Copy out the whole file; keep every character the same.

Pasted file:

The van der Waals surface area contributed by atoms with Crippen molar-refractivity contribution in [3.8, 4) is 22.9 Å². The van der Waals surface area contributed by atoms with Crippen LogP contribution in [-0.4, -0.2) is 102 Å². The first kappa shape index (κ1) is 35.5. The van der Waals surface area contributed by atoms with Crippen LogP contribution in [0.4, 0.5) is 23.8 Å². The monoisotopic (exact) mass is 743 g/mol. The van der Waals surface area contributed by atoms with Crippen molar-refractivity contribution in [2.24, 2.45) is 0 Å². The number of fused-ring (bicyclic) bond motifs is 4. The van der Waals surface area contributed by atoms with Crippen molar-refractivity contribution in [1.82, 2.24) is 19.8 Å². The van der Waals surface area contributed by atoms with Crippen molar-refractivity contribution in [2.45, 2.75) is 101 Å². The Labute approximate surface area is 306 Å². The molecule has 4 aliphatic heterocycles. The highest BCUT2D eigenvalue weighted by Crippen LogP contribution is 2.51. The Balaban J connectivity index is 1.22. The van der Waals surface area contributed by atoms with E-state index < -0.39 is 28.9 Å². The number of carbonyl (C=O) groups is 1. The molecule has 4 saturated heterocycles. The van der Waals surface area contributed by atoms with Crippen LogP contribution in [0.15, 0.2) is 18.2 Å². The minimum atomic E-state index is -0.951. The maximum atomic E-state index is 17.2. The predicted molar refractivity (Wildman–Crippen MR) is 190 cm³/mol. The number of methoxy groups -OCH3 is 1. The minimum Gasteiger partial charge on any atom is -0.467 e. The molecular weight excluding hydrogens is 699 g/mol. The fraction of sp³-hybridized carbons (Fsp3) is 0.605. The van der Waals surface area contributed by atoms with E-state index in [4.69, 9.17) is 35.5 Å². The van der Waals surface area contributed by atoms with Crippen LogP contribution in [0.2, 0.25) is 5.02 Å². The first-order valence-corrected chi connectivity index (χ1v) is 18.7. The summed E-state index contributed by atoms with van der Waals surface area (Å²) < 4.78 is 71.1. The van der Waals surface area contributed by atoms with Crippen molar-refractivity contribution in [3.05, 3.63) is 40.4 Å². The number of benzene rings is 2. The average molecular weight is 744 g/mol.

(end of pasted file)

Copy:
The van der Waals surface area contributed by atoms with Crippen molar-refractivity contribution in [3.8, 4) is 22.9 Å². The van der Waals surface area contributed by atoms with Crippen LogP contribution in [-0.4, -0.2) is 102 Å². The first kappa shape index (κ1) is 35.5. The van der Waals surface area contributed by atoms with Crippen LogP contribution in [0.4, 0.5) is 23.8 Å². The monoisotopic (exact) mass is 743 g/mol. The van der Waals surface area contributed by atoms with Crippen molar-refractivity contribution in [2.24, 2.45) is 0 Å². The number of fused-ring (bicyclic) bond motifs is 4. The van der Waals surface area contributed by atoms with Crippen molar-refractivity contribution in [1.82, 2.24) is 19.8 Å². The van der Waals surface area contributed by atoms with Crippen molar-refractivity contribution in [2.45, 2.75) is 101 Å². The Labute approximate surface area is 306 Å². The molecule has 4 aliphatic heterocycles. The highest BCUT2D eigenvalue weighted by Crippen LogP contribution is 2.51. The Balaban J connectivity index is 1.22. The van der Waals surface area contributed by atoms with E-state index < -0.39 is 28.9 Å². The number of carbonyl (C=O) groups is 1. The molecule has 4 saturated heterocycles. The van der Waals surface area contributed by atoms with Crippen LogP contribution in [0.15, 0.2) is 18.2 Å². The minimum atomic E-state index is -0.951. The maximum atomic E-state index is 17.2. The predicted molar refractivity (Wildman–Crippen MR) is 190 cm³/mol. The number of methoxy groups -OCH3 is 1. The minimum Gasteiger partial charge on any atom is -0.467 e. The molecular weight excluding hydrogens is 699 g/mol. The fraction of sp³-hybridized carbons (Fsp3) is 0.605. The van der Waals surface area contributed by atoms with E-state index in [4.69, 9.17) is 35.5 Å². The van der Waals surface area contributed by atoms with Crippen LogP contribution in [0.2, 0.25) is 5.02 Å². The first-order valence-corrected chi connectivity index (χ1v) is 18.7. The summed E-state index contributed by atoms with van der Waals surface area (Å²) < 4.78 is 71.1. The van der Waals surface area contributed by atoms with Crippen molar-refractivity contribution in [3.05, 3.63) is 40.4 Å². The number of benzene rings is 2. The average molecular weight is 744 g/mol.